Peaking power plants, or peaker plants, are generation assets that operate when required, to meet peak demand. Due to the nature of peaking power, these power plants are required to have very fast response times. Gas-fired power stations are often designed as peaker plants, with startup times measured in minutes. Hydro power stations also have fast response times. Peaker plants can be used in combination with utility-scale batteries, which have response times measured in milliseconds; the batteries are used to smooth and stabilise grid changes instantly and give peaker plants time to respond.See also: baseload power; gas-fired power stations; pumped hydro; utility-scale battery.
PV / photovoltaic
Solar / photovoltaic panels are comprised of separate photovoltaic cells. These cells utilise the photovoltaic effect to generate electricity from sunlight . Photovoltaic cells are comprised of semiconducting materials – primarily silicon, which is abundant in the Earth’s crust. See also: solar power; rooftop solar.
Pumped hydro is an efficient non-battery energy storage technique which uses gravity to store electricity. In pumped hydro, excess energy supply is used to pump and store large volumes of water at a geographical high point. When there is a demand for energy at a later point, quantities of the water are released and flow back down to a geographical low point, powering turbines as the water flows through. These turbines generate electricity. See also: peaking power.
The reference price acts as a point of comparison for residential and business customers on a single rate without a controlled load. The reference price is used in energy advertising to allow customers to compare how much an ‘average customer’ would pay under various electricity plans versus the reference price. The DMO and VDO are also used as reference prices: retailers are required to outline the cost comparison of their products against the DMO (in NSW, Queensland, and SA) or the VDO (in Victoria). See also: controlled load; DMO; VDO.
Australia leads the world with small-scale solar installations – residential rooftop solar panels – on a per capita basis. Across the country, more than 20% of households have a rooftop solar system installed. Installation of rooftop solar is continuing at a regular rate as households take advantage of the decreasing installation costs to offset their energy bills. AEMO forecasts that by 2038, the total capacity of PV systems could likely be a quarter of total NEM capacity. See also: solar power; PV; AEMO; NEM.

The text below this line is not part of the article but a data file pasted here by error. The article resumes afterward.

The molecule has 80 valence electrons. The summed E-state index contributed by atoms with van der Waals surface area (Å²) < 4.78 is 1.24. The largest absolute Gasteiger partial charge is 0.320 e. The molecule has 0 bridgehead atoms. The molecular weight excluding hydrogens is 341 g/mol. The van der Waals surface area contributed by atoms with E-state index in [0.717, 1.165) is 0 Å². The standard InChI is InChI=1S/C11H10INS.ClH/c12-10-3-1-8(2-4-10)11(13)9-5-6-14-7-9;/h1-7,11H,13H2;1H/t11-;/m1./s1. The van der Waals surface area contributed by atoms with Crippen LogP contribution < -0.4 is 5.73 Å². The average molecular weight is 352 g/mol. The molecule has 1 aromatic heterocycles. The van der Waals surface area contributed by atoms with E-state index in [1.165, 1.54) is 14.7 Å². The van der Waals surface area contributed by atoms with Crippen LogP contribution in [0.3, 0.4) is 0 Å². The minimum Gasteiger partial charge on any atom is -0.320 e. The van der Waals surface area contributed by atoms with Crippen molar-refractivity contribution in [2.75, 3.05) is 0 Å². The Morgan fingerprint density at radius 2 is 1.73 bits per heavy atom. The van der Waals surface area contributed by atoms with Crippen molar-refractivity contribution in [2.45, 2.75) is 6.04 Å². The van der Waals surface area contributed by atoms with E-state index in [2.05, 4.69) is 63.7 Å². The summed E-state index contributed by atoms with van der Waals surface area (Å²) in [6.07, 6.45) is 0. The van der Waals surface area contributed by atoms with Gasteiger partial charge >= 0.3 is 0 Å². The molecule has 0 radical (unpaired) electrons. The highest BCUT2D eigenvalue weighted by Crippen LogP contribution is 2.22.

The SGM is administered by the Clean Energy Regulator (CER), a national independent statutory body. It is designed to impose limits on large greenhouse gas emitting facilities to ensure that net emissions are kept below a determined baseline. The SGM only applies to Scope 1 emissions, which are direct emissions. If a facility is projected to exceed its baseline, a number of management options are available, including purchasing or surrendering carbon credits. If a facility does exceed its baseline, a graduated enforcement scheme can be applied at the CER’s discretion. See also: CER, scope, carbon credits.
Companies must disclose their greenhouse gas emissions. In Australia, this is set out by the CER through the National Greenhouse and Energy Reporting Act 2007 (Cth) and the subsequent NGER Scheme.
Different kinds of greenhouse gas emissions are defined using a three-tiered scope.
- Scope 1 emissions (or direct emissions) are emissions released as a direct result of an activity, such as burning coal to produce energy, fugitive methane emissions from coal mines, or burning diesel to run trucks and plant.
- Scope 2 emissions (or indirect emissions) are emissions released as an indirect result of an activity, such as using electricity generated by another facility to power lights and machinery.
- Scope 3 emissions are indirect emissions that are generated in the wider economy. They come from sources that happen as a result of a company’s facility, but not from sources owned or controlled by that company, such as the transportation of purchased fuels.
Scope 1 and 2 emissions must be reported under the NGER legislation, while Scope 3 are not required to be. See also: CER.
Solar power is the conversion of the Sun’s energy into usable electricity through a variety of techniques – most commonly through the use of photovoltaic cells. Solar panels have advantages as energy sources: once they are installed, they generate no pollution or greenhouse gases, they are scalable to meet needs, and the materials they are constructed from are highly abundant.
Spot market / spot price
The spot market is how electricity generation is traded between electricity generators and electricity customers (such as retailers, which on-sell electricity to consumers). The spot market operates like this:
- AEMO determines how much electricity will be needed on the grid every five minutes.